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Queens Chronicle

State announces video table games for racinos

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Posted: Thursday, August 19, 2010 12:00 am

If the proposal by Genting New York to build a gaming facility at Aqueduct Race Track comes to fruition as is expected, visitors there will get a chance to try their hand at table games in addition to video slot machines.

It’s just that those table games will also be played on electronic screens.

The New York State Division of the Lottery announced it will begin testing Electronic Table Games which would be featured at the eight state-licensed gaming facilities at racetracks. The first ETGs are expected to debut next month at Saratoga Gaming and Raceway.

Currently, the gaming options at these facilities consist of video lottery terminals, which are akin to slot machines. With the rollout of the ETGs, gamers can now play video versions of two classic casino tables games, baccarat, a card game popularized through its frequent mentions in Ian Fleming’s James Bond novels, and roulette.

Jennifer Givner, a spokeswoman for the Lottery, said a portion of the 4,500 video gaming machines at the proposed Genting casino at Aqueduct would be ETGs.

Givner said the state did not decide to allow video table games because of any requests from Genting, but rather to help New York facilities better compete with other gaming enterprises in neighboring states.

“This gives our casinos a chance to be more competitive,” she said. “This is market-driven; the casino operators will be able to see what their customers want.”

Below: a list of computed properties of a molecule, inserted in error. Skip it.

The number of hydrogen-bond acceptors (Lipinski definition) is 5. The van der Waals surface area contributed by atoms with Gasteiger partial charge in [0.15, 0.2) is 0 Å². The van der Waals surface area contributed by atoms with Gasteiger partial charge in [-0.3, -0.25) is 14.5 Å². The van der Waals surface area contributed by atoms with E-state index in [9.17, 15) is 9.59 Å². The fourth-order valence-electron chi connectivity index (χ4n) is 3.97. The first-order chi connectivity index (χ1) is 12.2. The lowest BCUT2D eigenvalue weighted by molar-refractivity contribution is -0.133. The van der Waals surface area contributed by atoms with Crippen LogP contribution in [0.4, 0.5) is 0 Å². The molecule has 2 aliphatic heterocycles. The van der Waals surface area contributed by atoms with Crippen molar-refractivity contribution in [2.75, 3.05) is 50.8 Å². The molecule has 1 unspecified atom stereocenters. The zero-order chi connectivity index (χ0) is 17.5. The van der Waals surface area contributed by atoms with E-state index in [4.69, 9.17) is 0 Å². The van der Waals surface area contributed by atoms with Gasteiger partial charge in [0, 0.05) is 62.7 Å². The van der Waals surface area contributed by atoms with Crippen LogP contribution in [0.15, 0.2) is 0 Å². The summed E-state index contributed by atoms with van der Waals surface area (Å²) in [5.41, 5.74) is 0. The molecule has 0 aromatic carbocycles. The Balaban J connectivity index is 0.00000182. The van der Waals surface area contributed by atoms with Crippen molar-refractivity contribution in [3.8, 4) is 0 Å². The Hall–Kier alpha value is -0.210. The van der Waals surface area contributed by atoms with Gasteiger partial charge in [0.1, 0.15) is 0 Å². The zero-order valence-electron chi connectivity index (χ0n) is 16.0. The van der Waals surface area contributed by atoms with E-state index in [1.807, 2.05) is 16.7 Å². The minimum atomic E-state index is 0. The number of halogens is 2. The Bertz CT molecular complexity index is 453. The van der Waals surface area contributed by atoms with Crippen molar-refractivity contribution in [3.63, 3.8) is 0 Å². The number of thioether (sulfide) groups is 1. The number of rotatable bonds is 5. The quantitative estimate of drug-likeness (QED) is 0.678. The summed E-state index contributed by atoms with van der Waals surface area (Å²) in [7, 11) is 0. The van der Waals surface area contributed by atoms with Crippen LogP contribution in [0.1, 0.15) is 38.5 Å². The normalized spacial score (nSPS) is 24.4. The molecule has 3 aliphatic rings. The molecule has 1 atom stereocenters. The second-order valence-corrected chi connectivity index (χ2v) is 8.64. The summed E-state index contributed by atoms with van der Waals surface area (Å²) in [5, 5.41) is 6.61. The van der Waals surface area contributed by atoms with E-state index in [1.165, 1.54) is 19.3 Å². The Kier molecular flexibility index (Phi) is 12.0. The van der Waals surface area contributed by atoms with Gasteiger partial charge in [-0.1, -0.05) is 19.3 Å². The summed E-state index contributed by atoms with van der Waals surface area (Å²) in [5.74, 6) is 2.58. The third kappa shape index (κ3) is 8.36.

Exactly how many of Genting’s initial 1,600 video gaming machines will be electronic table games has not yet been determined.

Givner said the Lottery is currently testing the table game machines to see if they will be compatible with the Lottery system’s framework.

Gamers who want to play video baccarat and roulette can expect to see terminals much larger than their video slot counterparts.

Givner said the screens for the table games are around 50 inches, and multiple players will be able to sit in front of the same screen, much like if they were sitting at an actual casino table.

“They do take up more floor space than the VLTs,” she said.

Stefan Friedman, a spokesman with Genting, said a portion of the initial 1,600 electronic gaming machines will be of the table game variety.

Genting cleared one of the last hurdles to building its gaming and entertainment facility in Ozone Park when Gov. David Paterson, Senate Leader John Sampson (D-Brooklyn) and Assembly Speaker Sheldon Silver (D-Manhattan) all signed off on the project last week.

Friedman said the proposal now only needs to be signed off on by the attorney general and state comptroller before the company can start building.

Genting officials have said it would take approximately six months from when the project begins construction for the first phase to open.

Among the proposed amenities for the facility are a 93,000-square-foot gaming area on the first floor and a 42,500-square-foot gaming area on the second floor, an entrance with a three-story atrium and water feature, and a 2,200-car-parking facility.

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